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In a previous tutorial, we worked on our main camera and we implemented a translation-and-zoom system so we can move around our game view. In most RTS games, we also have a top view of the scene shown in a corner of the UI as a “minimap“. Another common feature in those games (present for example in Blizzard’s Starcraft or Warcraft series) is a mechanism called the “fog of war“: the idea is to limit the player’s vision of the terrain by only lighting up the areas within the range of vision of the player’s units.
Today, we’re going to start implementing these two features to our game – since it’s a bit complex and not as quick to setup as previous systems, I’ve separated this tutorial in three parts and we’ll continue working on it in the weeks to come 😉
In this first part, we’re going to setup the minimap in the UI and implement a fog of war that determines where our scene is lit and where it is kept in the dark.
Creating the minimap
For now, let’s forget about the fog of war and implement the minimap first. So if we suppose everything on the map is lit up, here is a preview of the final UI display of our minimap:
To create this minimap, we want to paint a top-view of our terrain on an image, in our UI. To get this view, we can use another orthographic camera – this time, we give it a 90° degrees rotation on the X axis so that it is looking at the ground directly, and we increase its orthographic size so it sees the entire terrain (remember that Unity’s terrains size can be configured on the “Terrain” component, in the settings tab – by default, those terrains are 1000 x 1000 wide). At this point, if you select the camera, you’ll get a preview that looks a lot like we want (see in the bottom-right corner of the “scene” tab)!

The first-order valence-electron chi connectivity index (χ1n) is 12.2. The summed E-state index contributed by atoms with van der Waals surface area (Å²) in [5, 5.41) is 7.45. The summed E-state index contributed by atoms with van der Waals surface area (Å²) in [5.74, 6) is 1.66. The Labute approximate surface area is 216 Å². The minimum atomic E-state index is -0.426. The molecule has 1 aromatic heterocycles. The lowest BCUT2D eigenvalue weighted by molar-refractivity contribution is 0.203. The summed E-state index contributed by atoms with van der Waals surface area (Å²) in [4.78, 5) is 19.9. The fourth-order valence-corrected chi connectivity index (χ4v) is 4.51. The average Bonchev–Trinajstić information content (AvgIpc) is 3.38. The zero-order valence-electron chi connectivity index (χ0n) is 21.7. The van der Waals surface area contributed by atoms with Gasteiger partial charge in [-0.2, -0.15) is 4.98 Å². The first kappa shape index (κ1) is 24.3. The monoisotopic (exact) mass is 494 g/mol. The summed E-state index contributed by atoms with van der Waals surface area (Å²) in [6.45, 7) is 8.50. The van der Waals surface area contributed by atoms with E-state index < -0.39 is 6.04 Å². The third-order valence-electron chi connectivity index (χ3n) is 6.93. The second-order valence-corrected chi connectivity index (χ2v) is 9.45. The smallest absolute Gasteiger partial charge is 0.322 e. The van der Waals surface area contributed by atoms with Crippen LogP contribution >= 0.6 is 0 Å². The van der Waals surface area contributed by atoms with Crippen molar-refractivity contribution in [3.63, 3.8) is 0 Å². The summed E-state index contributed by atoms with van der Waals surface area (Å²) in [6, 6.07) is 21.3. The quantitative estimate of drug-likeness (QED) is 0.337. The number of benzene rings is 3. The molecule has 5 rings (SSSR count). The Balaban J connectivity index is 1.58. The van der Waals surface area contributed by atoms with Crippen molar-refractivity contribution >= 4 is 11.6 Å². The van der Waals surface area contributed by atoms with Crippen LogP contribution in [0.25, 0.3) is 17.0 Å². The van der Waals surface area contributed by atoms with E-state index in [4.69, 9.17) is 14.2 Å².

But the question is: how do we “transfer” this view to our UI? The process is the following:
- get the input stream from the camera
- re-paint it on an image
- place this image in our UI
We could do it “by-hand”, by getting the camera feed and creating a texture ourselves pixel by pixel… but this would be very inefficient, and way too complicated! Instead, let’s take advantage of Unity’s render textures. As explained in the docs, “a Render Texture is a type of Texture
that Unity creates and updates at run time” – so, basically, it’s going to enable us to automatically and continuously inject the top-view camera’s stream into this texture. And this texture can then be used directly in an image, just like any other 😉
To set this texture up, we need to first create a new “Render Texture” asset, then assign it to our minimap top-view camera. To be honest, I haven’t tweaked the settings a lot to try things out, so far it seems the base settings are alright:
Note: we could, however, reduce the size of the texture because, in the end, it won’t be displayed with a large image in the UI. But if you do, it’s better to keep a size with a power of 2 (like 64 or 128), and of course we want a square texture so we need to keep the width equal to the height.
Alright, we’re now ready to integrate this texture to our UI! It’s quite easy to do – you simply need to be careful to add a “Raw Image” UI component rather than an “Image”; and then, you can just drag the minimap render texture into its texture slot: